Sony MDR-1000X review: These premium Bluetooth headphones edge out ahead of Bose
Sony’s over-ear headphone range stretches from the £16 MDR-ZX310 right up to the ludicrously expensive Sony MDR-Z1R – yours for just £1,700. Sony’s MDR-1000X headphones, which feature Bluetooth and active noise cancellation (ANC), aren’t quite that expensive, but at £300 they’re still pricey. Can these beat the similarly priced Bose QuietComfort 35?
Sony MDR-1000X review: What you need to know
Sonically, they’re excellent – better, in fact, than the Bose headphones. Their ANC technology is very good too, far surpassing most rivals. If you’re willing to pay £300 for the best Bluetooth ANC headphones, look no further than the Sony MDR-1000X.
Sony MDR-1000X review: Price and competition
The Sony MDR-1000X cost around £300 and are available in beige and black.
Their main competitor is the Bose QC 35 that cost around £330. The £380 Sennheiser Momentum 2 Around-Ear headphones are also worth considering, while the £146 FIIL Diva provides an ultraportable alternative.
Sony MDR-1000X review: Build quality, design and accessories
Inside the MDR-1000X box, along with the headphones themselves, you’ll find a hard carrying case, a micro-USB to USB charging cable, an auxiliary 3.5mm cable and an aeroplane adapter.
Build quality and design are impressive. The headphone cups swivel, pivot and rotate, making them easy to carry around, and the adjustable metal headband will fit a wide range of sizes. The headphones are relatively lightweight too, at 275g without a cable; they connect through Bluetooth 4.2, and have an impressive range of over 15m, even through walls.
The padding around the earcups makes these headphones perfectly comfortable to wear for long listening sessions. However, the headband has a relatively weak clamping force; they sat loosely on my head, which means these headphones aren’t ideal for workouts. By contrast, the Bose sit tightly on my head and don’t fall off even if I go on a jog.
The left headphone cup houses all the buttons – there’s an on/off button, plus controls for ANC and Ambient Sound, which reside by the 3.5mm input jack. There’s also an NFC tag used for fast pairing.
The right-side cup, meanwhile, provides touch controls. Swiping left and right changes song, up and down increases and decreases the volume and tapping once pauses your music. You can also place your palm over the cup to temporarily silence your music and ramp up the ambient sound around you, so that you can quickly reconnect with the outside world. It’s a great, effective feature for when you want to briefly talk to someone, or cross the road in safety.
The right-side cup also hosts a micro-USB socket for charging. The battery lasts for around 20 hours, and it takes around four hours to charge from zero.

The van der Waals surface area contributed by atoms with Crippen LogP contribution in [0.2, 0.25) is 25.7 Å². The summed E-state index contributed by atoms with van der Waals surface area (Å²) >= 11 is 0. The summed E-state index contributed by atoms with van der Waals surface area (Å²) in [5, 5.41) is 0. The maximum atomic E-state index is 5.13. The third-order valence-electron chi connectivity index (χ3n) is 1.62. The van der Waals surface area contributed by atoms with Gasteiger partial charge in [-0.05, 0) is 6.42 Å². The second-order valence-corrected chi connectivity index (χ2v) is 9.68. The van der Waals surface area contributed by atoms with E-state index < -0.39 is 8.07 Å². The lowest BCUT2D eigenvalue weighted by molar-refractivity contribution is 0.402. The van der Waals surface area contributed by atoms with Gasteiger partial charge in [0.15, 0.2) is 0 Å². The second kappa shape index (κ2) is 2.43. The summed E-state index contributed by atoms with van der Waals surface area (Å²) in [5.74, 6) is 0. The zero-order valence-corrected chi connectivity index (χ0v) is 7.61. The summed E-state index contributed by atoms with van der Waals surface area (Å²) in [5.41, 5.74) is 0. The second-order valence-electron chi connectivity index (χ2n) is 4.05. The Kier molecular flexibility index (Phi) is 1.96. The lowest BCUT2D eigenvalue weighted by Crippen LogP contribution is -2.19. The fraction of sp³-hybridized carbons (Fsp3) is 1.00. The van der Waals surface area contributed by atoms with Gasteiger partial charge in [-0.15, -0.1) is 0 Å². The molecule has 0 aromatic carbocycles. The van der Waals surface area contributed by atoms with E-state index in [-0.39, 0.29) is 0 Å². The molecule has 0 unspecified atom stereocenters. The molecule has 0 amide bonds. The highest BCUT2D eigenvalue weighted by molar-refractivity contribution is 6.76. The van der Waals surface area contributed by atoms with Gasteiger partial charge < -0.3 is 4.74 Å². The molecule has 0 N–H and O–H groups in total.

Sony MDR-1000X review: ANC performance
Active noise cancellation is a key selling point of these headphones. The technology works by analysing the ambient sound around you and overlaying an inverse waveform onto the sound you hear – effectively neutralising external noise.
In addition to regular noise-cancelling, you also get two “Ambient Sound” modes. Normal lets some external sounds filter into your music, so you’re not completely isolated from what’s going on around you. Voice mode works similarly but emphasises the frequencies used in speech, so announcements and conversations come through clearly, while other distracting noises are reduced.
It all works fantastically: the blissful silence you hear when you put on the MDR-1000Xs is incredible. I found that the MDR-1000X wasn’t quite as effective as the Bose QC 35 at blocking out higher frequencies, but it’s still some of the best sound isolation and ANC technology found on the market.
Sony MDR-1000X review: Sound quality
Sony’s signature sound is adored by many, delivering accurate mid-range reproduction, crisp highs and a lean bass response. The Sony MDR-1000X headphones don’t disappoint in any department: in fact, I’d say they’re the best-sounding Bluetooth headphones out there, easily outclassing the Bose QC 35.
That starts with the bass: these headphones have an excellent low-end rumble. In songs such as Young Thug and Travis Scott’s “Pick Up the Phone”, you can really feel the sub-bass frequencies, while the mid-bass response remains clean and controlled. By comparison, the Bose QC 35 seems to cut off the sub-bass frequencies and provides a somewhat uncontrolled mid-bass response.
Treble meanwhile is nice and prominent, but not harsh, with a good extension at the top-end that provides sparkle. This helps vocals come to the foreground, rather than being pushed back as they can sometimes sound with the QC 35s. If you listen to a lot of vocal songs or podcasts, you’ll definitely appreciate the Sony MDR-1000X.
Finally, the soundstage has a good sense of depth and width, although it could do with better instrument separation: for example, in Tuxedo’s “The Right Time”, we felt the individual percussion instruments could have been better brought out.
Sony MDR-1000X review: Verdict
The Sony MDR-1000X sets a new high bar for Bluetooth ANC headphones. They might not quite match the Bose QC 35 when it comes to high-end noise cancellation, nor for staying on your head – but when it comes to sound quality they’re unbeatable.
In fact, I’d go as far as to say that these as the best overall Bluetooth ANC headphones that money can buy. If you want to get the best from your music, and you’ve got the money to spend, get the Sony MDR-1000X.